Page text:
The Eagles offense has endured quite the rollercoaster this year, but the slot receiver position has been especially turbulent. An injury to Mike Wallace in the opening weeks forced Nelson Agholor outside to the WR2 spot where he flourished in week 2, recording 88 yards against the Buccaneers. After that however, the waters started to mist.
The Eagles decided to bring back former WR Jordan Matthews, which gave a depleted receiving group who had only just seen the return of Alshon Jeffery, some much needed depth. Matthews would feature heavily inside, while Agholor saw his role change on a near-weekly basis. Sometimes, the former USC product appeared to be nothing more than a gadget player and other times, he’d be punishing the Giants by showing off his deep speed once more. The duo really came alive in the road win over Jacksonville, a game that saw Matthews record his best outing of the season…but then, things became even weirder.
With the trade deadline approaching and a desperate need to find a reliable WR2 speed option, the Eagles were apparently in pursuit of Jets playmaker Robby Anderson before New York closed the doors on the deal. Instead, Howie Roseman pulled the trigger on a trade that would land them Golden Tate. The controversial move has seen just about every reaction possible by now, but the fact is, it’s left the Eagles in a strange position.
Jordan Matthews is a free agent at the end of the season, as is Golden Tate. Both players possess contrasting skillsets and it’s fair to say that it took a little longer than hoped for the Eagles to find a way to productively use Tate in the offense instead of just forcing him the ball. Slowly but surely, that concern has lifted, but the Eagles started to see value a little too late in the proceedings to look back positively on the move. The real wildcard however is that Nelson Agholor is due to make $9M next season, which would be his final contracted year. It’s a number that the cap-stricken Eagles really can’t afford, but that does mean that there is a possibility all three of their slot receivers could be moving on come season’s end.
Agholor isn’t making it easy for the Eagles though. An explosive 83-yard touchdown against the Texans came just two weeks after another deep reception against the Cowboys, with the young receiver showcasing the deep-speed that the team have craved since Pederson’s arrival. Not only that, but Agholor’s strange year has been oddly productive, even if the stats don’t back that up.
“Like we talk about in a lot of weeks, sometimes the ball finds you whether you’re first in the progression or fourth in the progression. It’s hard to determine.” Mike Groh said earlier this week when asked about Agholor. “You call a play based on the coverage that you expect to get, and often it doesn’t work that way, so you have to find answers, and that’s why there are progressions and that’s why we spend so much time practicing.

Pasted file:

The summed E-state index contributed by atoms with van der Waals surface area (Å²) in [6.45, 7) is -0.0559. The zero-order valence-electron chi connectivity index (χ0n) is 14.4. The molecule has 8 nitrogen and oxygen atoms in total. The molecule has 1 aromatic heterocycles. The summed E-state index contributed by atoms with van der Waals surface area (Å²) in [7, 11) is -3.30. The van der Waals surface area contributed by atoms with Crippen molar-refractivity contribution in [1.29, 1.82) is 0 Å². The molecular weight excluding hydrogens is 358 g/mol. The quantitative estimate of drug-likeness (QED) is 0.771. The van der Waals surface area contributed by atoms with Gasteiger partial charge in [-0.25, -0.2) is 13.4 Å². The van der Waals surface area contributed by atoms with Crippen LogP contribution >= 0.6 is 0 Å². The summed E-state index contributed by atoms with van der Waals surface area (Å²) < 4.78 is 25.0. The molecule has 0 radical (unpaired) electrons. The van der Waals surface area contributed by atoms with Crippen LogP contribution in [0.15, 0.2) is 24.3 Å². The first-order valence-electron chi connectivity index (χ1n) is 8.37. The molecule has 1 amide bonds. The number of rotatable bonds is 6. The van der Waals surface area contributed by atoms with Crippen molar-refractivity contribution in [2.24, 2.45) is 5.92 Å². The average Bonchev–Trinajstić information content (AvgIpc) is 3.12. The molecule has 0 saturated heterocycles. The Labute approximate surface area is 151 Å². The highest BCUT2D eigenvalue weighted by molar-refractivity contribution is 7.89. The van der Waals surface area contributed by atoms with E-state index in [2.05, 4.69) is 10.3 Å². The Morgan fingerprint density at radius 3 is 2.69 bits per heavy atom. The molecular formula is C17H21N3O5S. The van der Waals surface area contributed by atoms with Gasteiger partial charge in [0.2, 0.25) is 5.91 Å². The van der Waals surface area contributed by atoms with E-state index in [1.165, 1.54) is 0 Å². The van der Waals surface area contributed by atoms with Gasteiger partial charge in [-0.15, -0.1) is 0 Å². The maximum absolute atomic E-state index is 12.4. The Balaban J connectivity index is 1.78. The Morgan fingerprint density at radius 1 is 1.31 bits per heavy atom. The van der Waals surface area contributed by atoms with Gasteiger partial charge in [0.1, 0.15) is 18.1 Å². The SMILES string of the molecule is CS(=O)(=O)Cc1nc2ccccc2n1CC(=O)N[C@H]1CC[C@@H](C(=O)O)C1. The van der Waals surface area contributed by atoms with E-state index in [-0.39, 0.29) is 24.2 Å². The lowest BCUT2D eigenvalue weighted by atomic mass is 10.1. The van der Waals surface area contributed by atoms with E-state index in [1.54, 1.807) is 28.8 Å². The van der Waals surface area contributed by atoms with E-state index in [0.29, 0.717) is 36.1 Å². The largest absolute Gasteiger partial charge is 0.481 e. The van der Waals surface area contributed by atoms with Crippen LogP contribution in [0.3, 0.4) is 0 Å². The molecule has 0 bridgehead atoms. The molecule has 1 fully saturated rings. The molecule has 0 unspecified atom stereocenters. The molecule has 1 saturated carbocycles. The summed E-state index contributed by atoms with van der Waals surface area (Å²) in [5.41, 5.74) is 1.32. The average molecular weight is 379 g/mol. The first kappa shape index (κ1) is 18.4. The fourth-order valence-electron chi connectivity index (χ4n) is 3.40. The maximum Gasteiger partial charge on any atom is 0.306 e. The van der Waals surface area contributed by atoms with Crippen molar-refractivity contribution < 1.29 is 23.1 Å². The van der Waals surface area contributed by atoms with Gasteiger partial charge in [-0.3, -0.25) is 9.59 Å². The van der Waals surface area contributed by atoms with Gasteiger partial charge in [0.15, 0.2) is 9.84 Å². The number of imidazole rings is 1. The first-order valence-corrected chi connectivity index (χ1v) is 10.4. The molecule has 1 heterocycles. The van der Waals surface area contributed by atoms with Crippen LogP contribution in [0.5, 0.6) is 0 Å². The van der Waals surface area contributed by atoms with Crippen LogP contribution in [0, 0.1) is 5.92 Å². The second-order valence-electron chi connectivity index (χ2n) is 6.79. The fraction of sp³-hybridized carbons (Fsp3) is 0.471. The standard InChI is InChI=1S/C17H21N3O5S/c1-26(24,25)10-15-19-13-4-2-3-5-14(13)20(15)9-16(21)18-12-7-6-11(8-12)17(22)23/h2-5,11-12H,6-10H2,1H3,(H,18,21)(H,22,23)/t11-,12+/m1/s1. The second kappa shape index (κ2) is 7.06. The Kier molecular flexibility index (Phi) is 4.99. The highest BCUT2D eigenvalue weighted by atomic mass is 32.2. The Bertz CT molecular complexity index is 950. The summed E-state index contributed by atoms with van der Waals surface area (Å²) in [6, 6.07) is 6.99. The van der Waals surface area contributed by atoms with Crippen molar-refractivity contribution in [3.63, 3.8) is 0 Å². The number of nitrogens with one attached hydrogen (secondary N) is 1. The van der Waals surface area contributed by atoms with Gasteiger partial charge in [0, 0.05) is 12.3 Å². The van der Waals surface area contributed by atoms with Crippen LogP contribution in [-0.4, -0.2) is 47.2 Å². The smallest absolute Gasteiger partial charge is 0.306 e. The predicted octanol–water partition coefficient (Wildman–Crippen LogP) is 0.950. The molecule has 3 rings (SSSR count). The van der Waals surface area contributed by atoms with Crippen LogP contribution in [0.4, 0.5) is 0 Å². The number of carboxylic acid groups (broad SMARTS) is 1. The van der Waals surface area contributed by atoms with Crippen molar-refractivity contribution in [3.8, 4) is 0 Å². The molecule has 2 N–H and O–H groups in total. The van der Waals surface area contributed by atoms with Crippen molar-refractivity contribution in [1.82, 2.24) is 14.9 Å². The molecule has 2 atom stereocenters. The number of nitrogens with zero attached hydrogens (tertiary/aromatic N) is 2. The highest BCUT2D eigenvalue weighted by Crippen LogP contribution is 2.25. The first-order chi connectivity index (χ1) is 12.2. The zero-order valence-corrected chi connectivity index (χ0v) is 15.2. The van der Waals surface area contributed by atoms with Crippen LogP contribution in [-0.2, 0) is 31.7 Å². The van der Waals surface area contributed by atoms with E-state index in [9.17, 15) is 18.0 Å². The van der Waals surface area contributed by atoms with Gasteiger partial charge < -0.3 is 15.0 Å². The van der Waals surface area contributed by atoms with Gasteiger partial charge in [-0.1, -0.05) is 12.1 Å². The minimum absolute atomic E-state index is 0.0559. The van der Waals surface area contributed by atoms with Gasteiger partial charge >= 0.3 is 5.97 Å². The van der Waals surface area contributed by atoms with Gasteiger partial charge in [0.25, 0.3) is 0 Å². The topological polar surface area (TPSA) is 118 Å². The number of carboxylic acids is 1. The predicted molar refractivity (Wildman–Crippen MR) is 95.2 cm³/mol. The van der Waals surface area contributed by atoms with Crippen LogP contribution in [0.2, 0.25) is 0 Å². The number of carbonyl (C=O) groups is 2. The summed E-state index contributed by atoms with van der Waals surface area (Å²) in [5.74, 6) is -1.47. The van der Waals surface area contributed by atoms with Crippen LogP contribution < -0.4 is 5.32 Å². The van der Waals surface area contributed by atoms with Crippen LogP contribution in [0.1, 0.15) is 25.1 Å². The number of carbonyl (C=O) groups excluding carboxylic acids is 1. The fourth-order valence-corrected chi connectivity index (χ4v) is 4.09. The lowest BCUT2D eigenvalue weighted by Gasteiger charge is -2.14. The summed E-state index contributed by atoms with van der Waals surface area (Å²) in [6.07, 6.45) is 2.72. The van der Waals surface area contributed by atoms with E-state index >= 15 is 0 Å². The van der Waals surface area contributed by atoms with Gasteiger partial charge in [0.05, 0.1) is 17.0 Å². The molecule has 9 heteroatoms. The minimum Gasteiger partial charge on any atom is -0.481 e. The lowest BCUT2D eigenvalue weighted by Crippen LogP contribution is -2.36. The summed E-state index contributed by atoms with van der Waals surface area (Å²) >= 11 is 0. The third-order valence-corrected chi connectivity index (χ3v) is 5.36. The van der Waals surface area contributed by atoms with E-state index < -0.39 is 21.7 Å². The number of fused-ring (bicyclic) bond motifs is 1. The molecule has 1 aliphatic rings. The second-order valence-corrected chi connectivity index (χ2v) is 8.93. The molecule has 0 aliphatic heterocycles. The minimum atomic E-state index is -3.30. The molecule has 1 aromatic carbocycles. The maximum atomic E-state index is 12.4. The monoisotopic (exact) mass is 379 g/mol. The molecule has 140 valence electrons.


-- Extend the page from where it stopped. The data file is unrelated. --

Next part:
It’s a credit to him, again, as a guy who is completely committed to this team and to whatever it takes to win. He stepped up for us big, and that touchdown was huge in the game.”
#Eagles skill players' role, across the last three games (# of snaps):
Zach Ertz: 118
Alshon Jeffery: 112
Nelson Agholor: 105
*BLOCK (run + pass)
Nelson Agholor: 68
Alshon Jeffery: 63
Zach Ertz: 58
Zach Ertz is a WR.
— Benjamin Solak (@BenjaminSolak) December 26, 2018
Ben Solak did a great job of making a valid Zach Ertz argument, but he also opened up the fact that Nelson Agholor is effectively being used as a tight end at times, as is Jordan Matthews. Statistics, YAC ability and production aside for the moment, the Eagles have been missing blocking wide receivers since the departure of Riley Cooper…and with a re-emphasized run-first offense, it’s encouraging to see both Agholor and Jordan Matthews being used consistently in blocking looks and doing extremely well.
It’s highly unlikely that the Eagles will keep all three slot receivers on the roster next year. But stunningly, the $9M man leads the WR group in snap percentage, having played in 90.2% of snaps this year. Jordan Matthews has played in 31.8%, while Golden Tate has seen 16% of offensive looks. It’s a really interesting scenario and we could sit here for hours debating yards, receptions and targets, but the point is simple.
The Eagles have three very different types of slot receiver on their team. A former first-round pick who has a crisp-route tree, a ‘possession’ receiver who has really added another element to his game this year and a YAC machine who still hasn’t been fully utilized. The cheapest option would be to bring back Matthews, but could the Eagles survive without Golden Tate or more importantly, a man playing in nearly every offensive snap?
Week 17 could be the final time that one or even all three of these names see the field in Midnight Green…but will any stand out from the crowd ahead of such an important offseason?
Mandatory Credit: Matthew Emmons-USA TODAY Sports